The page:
The marble-clad 333 feet tall square-shaped minaret will serve as the visual identity of this Masjid and Bahria Town Karachi. This piece of architectural excellence will be visible from distant locations in Karachi.

The Courtyard

The open area at the center will have imported Granite floors named ARLASH to keep the temperature low and provide room for people on special occasions of Jummah & Eid Prayers.

Gardens and Water Bodies

Lush green gardens with well-maintained flowerbeds will create a serene effect.

Islamic Community Centre

The Grand Jamia Masjid project includes a state-of-the-art Islamic Community Center comprising an Islamic University for 1500 students, a Library with 500,000 books, a Museum / Library and Admin Block, A women programming center and an Auditorium with 715 seats. This community centre aims to utilize modern technology and teaching methodology to impart Islamic education.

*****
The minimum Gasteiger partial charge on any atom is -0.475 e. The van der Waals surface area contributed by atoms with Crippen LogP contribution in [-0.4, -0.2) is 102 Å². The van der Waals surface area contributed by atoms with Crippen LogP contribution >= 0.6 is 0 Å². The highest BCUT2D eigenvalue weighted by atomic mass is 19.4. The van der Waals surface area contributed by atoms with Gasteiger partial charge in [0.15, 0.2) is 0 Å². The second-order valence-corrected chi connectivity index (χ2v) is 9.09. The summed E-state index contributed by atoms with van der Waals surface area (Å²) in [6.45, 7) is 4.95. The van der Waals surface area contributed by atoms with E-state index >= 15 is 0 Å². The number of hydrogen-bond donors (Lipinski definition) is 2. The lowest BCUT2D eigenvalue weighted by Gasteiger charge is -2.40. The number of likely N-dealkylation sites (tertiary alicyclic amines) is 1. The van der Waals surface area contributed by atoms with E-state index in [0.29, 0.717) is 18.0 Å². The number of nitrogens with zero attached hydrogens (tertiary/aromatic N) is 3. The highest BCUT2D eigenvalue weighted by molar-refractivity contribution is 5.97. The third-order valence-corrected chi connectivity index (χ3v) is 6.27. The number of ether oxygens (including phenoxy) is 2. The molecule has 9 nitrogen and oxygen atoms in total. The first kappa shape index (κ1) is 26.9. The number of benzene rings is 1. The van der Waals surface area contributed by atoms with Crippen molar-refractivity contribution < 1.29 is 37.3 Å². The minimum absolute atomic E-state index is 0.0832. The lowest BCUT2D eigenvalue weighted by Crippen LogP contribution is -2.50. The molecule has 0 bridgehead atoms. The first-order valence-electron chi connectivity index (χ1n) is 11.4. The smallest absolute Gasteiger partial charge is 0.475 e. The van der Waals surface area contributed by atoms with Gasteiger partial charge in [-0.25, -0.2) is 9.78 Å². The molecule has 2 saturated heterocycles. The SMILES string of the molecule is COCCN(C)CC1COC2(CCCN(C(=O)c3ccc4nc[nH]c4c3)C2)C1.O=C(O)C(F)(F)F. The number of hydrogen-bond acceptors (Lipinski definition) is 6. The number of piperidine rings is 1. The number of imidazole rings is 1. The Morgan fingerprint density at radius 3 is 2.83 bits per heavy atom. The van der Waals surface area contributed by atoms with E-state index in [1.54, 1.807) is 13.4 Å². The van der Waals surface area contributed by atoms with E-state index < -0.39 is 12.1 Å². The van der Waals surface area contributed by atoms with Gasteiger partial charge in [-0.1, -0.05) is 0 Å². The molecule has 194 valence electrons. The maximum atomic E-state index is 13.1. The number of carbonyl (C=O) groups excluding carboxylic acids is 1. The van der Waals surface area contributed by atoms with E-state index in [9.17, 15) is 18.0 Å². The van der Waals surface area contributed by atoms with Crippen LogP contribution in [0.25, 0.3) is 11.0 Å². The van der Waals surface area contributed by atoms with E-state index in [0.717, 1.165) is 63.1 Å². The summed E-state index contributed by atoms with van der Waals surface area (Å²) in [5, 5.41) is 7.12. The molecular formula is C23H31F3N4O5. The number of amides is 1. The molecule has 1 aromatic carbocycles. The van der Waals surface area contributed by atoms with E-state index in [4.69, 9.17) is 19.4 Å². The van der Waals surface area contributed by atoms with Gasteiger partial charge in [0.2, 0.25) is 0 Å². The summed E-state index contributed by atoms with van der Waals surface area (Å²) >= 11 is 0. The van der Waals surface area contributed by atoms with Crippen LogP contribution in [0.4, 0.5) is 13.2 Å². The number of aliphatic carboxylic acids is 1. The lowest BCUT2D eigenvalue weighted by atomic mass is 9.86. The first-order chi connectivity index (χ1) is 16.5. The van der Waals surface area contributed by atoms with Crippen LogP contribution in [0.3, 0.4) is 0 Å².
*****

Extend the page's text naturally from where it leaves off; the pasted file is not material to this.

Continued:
Local in Essence

Bahria Town Lahore Jamia Masjid was built using Lahore’s traditional red brick gutka made from Multani Mitti, and Masjid Wazir Khan inspired the interior. For Grand Jamia Masjid Bahria Town Karachi, Royal cream boticion marble from Baluchistan, local Sindhi materials and Patterns are used to create a uniquely profound spiritual experience.


With a total capacity of 800,000 worshippers, Grand Jamia Masjid Bahria Town Karachi’s central prayer hall can accommodate 40,000 worshippers. The garden courtyard will house 260,000 more than 500,000 in the open spaces for special Jummah and Eid gatherings.


Marble, stone, and tiles used in the interior of the Grand Jamia Masjid are embellished with Kofic Arabic calligraphy of the verses from the Holy Quran. Kashikari, mosaic work, marble carving, stained glass, wooden traceries, and chandeliers displaying rich Mughal traditions will be used extensively. Moreover, Hala and Sindhi culture patterns have been blended with arabesque and geometric shapes to evoke a sublime spiritual experience.

Concept and Design